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Best Player from each MLB Team

This is the 2011 version of the best player on each MLB team. We'll start with the World Series Champions, San Francisco Giants, and the rest of the National League West, then work our way towards the East. So here we go:

San Fancisco Giants: 
The Giants are the defending World Series Champs and they will be contenders this year and many years to come due to Tim Lincecum. At 27 years old, Lincecum has already made three All-Star games, has two Cy Young awards and one World Series Championship ring. At only 165 lbs, he has one of the craziest deliveries I've ever seen. He can pitch against any other pitcher in the game today. A bonafide superstar.

Colorado Rockies
The Rockies have a potential Triple Crown winner in Troy Tulowitzki. In 2007, he was the NL Rookie of the Year and helped the Rockies to their first World Series appearance. Injuries slowed him down in 2008, but he bounced back with two outstanding seasons in 2009 & 2010. Look for him to battle it out w/ Hanley Ramirez as the best shortstop in the game.

San Diego Padres
Matt Latos could turn out to be quite a catch for the Padres. In two MLB seasons, he's held opponents to about a .220 batting average and he averages almost 1 strikeout per inning.

LA Dodgers
Andre Ethier would start in any outfield in the bigs. He had a breakout year in 2009, when it seemed like every night, he was making the Sports Center Top Ten list for having a game winning hit. He was stung by the injury bug in 2010, which led to a drop in homeruns in RBIs, but his batting average was up 20 points from 2009.

Arizona Diamondbacks
I'm going with Chris Young on this one. He's got great power and can run. He should have some 30/30 seasons in his near future.

Keep watching as we work our way through the NL and onto the AL...

MLB Memorabilia & Merchandise for every team.

Now the NL Central...

Cincinnati Reds
When you're the reigning NL MVP, and you start the next season hitting .420, chances are, you're the best player on the team. Meet Joey Votto. After a little more that three full MLB seasons, he'll have 100 homeruns, hits around .315-.325. Last year, he hit 37 homeruns, and knocked in 113 RBI. If he keep putting up numbers like this, he'll be a Triple Crown threat for years.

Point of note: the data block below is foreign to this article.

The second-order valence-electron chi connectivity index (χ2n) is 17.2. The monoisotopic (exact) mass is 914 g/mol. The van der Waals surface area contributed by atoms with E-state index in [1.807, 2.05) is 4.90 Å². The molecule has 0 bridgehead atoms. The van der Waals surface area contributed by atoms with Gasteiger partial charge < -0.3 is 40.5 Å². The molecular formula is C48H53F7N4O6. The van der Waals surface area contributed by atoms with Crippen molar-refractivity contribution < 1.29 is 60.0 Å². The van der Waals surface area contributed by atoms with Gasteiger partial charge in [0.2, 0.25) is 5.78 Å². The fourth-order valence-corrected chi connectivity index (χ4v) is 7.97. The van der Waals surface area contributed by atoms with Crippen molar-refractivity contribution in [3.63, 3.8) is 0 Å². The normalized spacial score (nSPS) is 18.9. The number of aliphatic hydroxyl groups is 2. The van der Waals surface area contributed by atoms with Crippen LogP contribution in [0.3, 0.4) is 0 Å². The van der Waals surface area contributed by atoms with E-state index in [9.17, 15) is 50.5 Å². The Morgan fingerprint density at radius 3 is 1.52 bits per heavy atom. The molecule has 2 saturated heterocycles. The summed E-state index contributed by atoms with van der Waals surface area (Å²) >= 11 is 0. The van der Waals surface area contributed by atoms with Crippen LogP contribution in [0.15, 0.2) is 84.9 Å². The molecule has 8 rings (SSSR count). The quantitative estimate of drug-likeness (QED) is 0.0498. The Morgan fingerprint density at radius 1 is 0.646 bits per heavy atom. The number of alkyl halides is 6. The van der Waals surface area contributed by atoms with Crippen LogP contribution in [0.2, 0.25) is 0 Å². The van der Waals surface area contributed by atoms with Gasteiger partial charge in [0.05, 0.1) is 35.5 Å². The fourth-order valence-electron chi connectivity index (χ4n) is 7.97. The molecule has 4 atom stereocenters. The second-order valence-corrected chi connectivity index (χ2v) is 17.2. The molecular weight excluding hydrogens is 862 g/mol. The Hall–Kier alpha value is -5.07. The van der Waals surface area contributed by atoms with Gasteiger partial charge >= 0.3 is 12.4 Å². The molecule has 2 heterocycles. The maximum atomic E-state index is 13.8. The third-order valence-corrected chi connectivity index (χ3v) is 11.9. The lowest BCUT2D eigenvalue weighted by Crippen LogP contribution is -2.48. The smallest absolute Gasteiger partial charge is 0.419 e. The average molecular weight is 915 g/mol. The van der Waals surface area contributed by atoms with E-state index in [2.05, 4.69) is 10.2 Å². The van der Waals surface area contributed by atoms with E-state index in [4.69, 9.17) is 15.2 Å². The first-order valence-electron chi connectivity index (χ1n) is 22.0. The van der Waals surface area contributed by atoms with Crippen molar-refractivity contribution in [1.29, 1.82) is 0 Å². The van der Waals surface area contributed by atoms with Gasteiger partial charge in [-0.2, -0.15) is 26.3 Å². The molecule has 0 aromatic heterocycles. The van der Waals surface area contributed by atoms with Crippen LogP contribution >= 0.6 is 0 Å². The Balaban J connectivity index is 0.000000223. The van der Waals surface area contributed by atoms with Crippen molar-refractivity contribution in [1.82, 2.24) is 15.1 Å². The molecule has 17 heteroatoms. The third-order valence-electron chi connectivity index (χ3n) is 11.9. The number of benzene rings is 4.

I also like Aroldis Chapman and Edinson Volquez. When a guy can throw 105 MPH, you want him on your team and Volquez seems to have come back pretty strong after Tommy John Surgery.

St. Louis Cardinals
In 2002, he hit 34 homeruns, 127 RBIs and had a .314 batting average. In 2007, he hit 32 homeruns, 103 RBIs and batted .327. Statisticly speaking, these were the two worst years for Albert Pujols. Not too bad. He is one of the most dominating hitters the game has ever seen. By the time he's done, he probably have around 800 homeruns, 2,500 RBI and pretty close to 4,000 hits. He'll also own countless other MLB records as well.

Milwaukee Brewers
In 2007, he exploded onto the MLB scene and won the National League Rookie of the Year. Ryan Braun has been an All Star and a Silver Slugger ever since. In 2009, he led the league in hits with 203 and he finished second in 2010, with 188. He hits for both power and average and should have a long and successful career ahead of him.

Chicago Cubs
Although his best days might be behind him, Aramis Ramirez is still the best player on the Cubs roster. He still hit 20-25 homeruns this year and drive some runs in.

Houston Astros
After a few down years in Philadelphia, Brett Myers joined the Astros in 2010 and had an outstanding year, going 14-8 and a 3.14 ERA.

Pittsburgh Pirates
The newly signed, Kevin Correia, is off to a great start in 2011. When he's on his game, he can be really good.

The NL East...